stats (version 3.6.2)

prcomp: Principal Components Analysis


Performs a principal components analysis on the given data matrix and returns the results as an object of class prcomp.


prcomp(x, …)

# S3 method for formula prcomp(formula, data = NULL, subset, na.action, …)

# S3 method for default prcomp(x, retx = TRUE, center = TRUE, scale. = FALSE, tol = NULL, rank. = NULL, …)

# S3 method for prcomp predict(object, newdata, …)



a formula with no response variable, referring only to numeric variables.


an optional data frame (or similar: see model.frame) containing the variables in the formula formula. By default the variables are taken from environment(formula).


an optional vector used to select rows (observations) of the data matrix x.


a function which indicates what should happen when the data contain NAs. The default is set by the na.action setting of options, and is if that is unset. The ‘factory-fresh’ default is na.omit.

arguments passed to or from other methods. If x is a formula one might specify scale. or tol.


a numeric or complex matrix (or data frame) which provides the data for the principal components analysis.


a logical value indicating whether the rotated variables should be returned.


a logical value indicating whether the variables should be shifted to be zero centered. Alternately, a vector of length equal the number of columns of x can be supplied. The value is passed to scale.


a logical value indicating whether the variables should be scaled to have unit variance before the analysis takes place. The default is FALSE for consistency with S, but in general scaling is advisable. Alternatively, a vector of length equal the number of columns of x can be supplied. The value is passed to scale.


a value indicating the magnitude below which components should be omitted. (Components are omitted if their standard deviations are less than or equal to tol times the standard deviation of the first component.) With the default null setting, no components are omitted (unless rank. is specified less than min(dim(x)).). Other settings for tol could be tol = 0 or tol = sqrt(.Machine$double.eps), which would omit essentially constant components.


optionally, a number specifying the maximal rank, i.e., maximal number of principal components to be used. Can be set as alternative or in addition to tol, useful notably when the desired rank is considerably smaller than the dimensions of the matrix.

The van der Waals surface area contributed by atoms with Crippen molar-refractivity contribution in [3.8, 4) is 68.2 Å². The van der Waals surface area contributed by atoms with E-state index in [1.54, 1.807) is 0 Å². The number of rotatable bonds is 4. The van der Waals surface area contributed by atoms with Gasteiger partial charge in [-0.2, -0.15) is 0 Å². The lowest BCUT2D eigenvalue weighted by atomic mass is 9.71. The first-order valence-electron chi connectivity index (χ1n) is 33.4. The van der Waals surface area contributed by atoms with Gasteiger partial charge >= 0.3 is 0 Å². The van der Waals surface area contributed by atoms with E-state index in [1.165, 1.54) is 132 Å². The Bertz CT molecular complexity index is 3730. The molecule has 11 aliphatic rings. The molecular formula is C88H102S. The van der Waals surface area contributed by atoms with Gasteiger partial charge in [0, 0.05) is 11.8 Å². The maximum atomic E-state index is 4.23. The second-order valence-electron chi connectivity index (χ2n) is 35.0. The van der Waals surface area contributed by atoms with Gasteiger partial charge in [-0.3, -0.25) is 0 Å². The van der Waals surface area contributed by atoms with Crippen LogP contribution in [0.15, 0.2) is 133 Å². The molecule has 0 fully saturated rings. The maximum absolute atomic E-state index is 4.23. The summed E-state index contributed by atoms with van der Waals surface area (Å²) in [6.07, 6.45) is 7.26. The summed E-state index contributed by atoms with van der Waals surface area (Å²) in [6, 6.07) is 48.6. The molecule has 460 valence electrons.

object of class inheriting from "prcomp"


An optional data frame or matrix in which to look for variables with which to predict. If omitted, the scores are used. If the original fit used a formula or a data frame or a matrix with column names, newdata must contain columns with the same names. Otherwise it must contain the same number of columns, to be used in the same order.


prcomp returns a list with class "prcomp" containing the following components:


the standard deviations of the principal components (i.e., the square roots of the eigenvalues of the covariance/correlation matrix, though the calculation is actually done with the singular values of the data matrix).


the matrix of variable loadings (i.e., a matrix whose columns contain the eigenvectors). The function princomp returns this in the element loadings.


if retx is true the value of the rotated data (the centred (and scaled if requested) data multiplied by the rotation matrix) is returned. Hence, cov(x) is the diagonal matrix diag(sdev^2). For the formula method, napredict() is applied to handle the treatment of values omitted by the na.action.

center, scale

the centering and scaling used, or FALSE.


The calculation is done by a singular value decomposition of the (centered and possibly scaled) data matrix, not by using eigen on the covariance matrix. This is generally the preferred method for numerical accuracy. The print method for these objects prints the results in a nice format and the plot method produces a scree plot.

Unlike princomp, variances are computed with the usual divisor \(N - 1\).

Note that scale = TRUE cannot be used if there are zero or constant (for center = TRUE) variables.


Becker, R. A., Chambers, J. M. and Wilks, A. R. (1988) The New S Language. Wadsworth & Brooks/Cole.

Mardia, K. V., J. T. Kent, and J. M. Bibby (1979) Multivariate Analysis, London: Academic Press.

Venables, W. N. and B. D. Ripley (2002) Modern Applied Statistics with S, Springer-Verlag.

See Also

biplot.prcomp, screeplot, princomp, cor, cov, svd, eigen.


Run this code
C <- chol(S <- toeplitz(.9 ^ (0:31))) # Cov.matrix and its root
all.equal(S, crossprod(C))
X <- matrix(rnorm(32000), 1000, 32)
Z <- X %*% C  ## ==>  cov(Z) ~=  C'C = S
all.equal(cov(Z), S, tol = 0.08)
pZ <- prcomp(Z, tol = 0.1)
summary(pZ) # only ~14 PCs (out of 32)
## or choose only 3 PCs more directly:
pz3 <- prcomp(Z, rank. = 3)
summary(pz3) # same numbers as the first 3 above
stopifnot(ncol(pZ$rotation) == 14, ncol(pz3$rotation) == 3,
          all.equal(pz3$sdev, pZ$sdev, tol = 1e-15)) # exactly equal typically

# }
## signs are random
## the variances of the variables in the
## USArrests data vary by orders of magnitude, so scaling is appropriate
prcomp(USArrests)  # inappropriate
prcomp(USArrests, scale = TRUE)
prcomp(~ Murder + Assault + Rape, data = USArrests, scale = TRUE)
summary(prcomp(USArrests, scale = TRUE))
biplot(prcomp(USArrests, scale = TRUE))
# }

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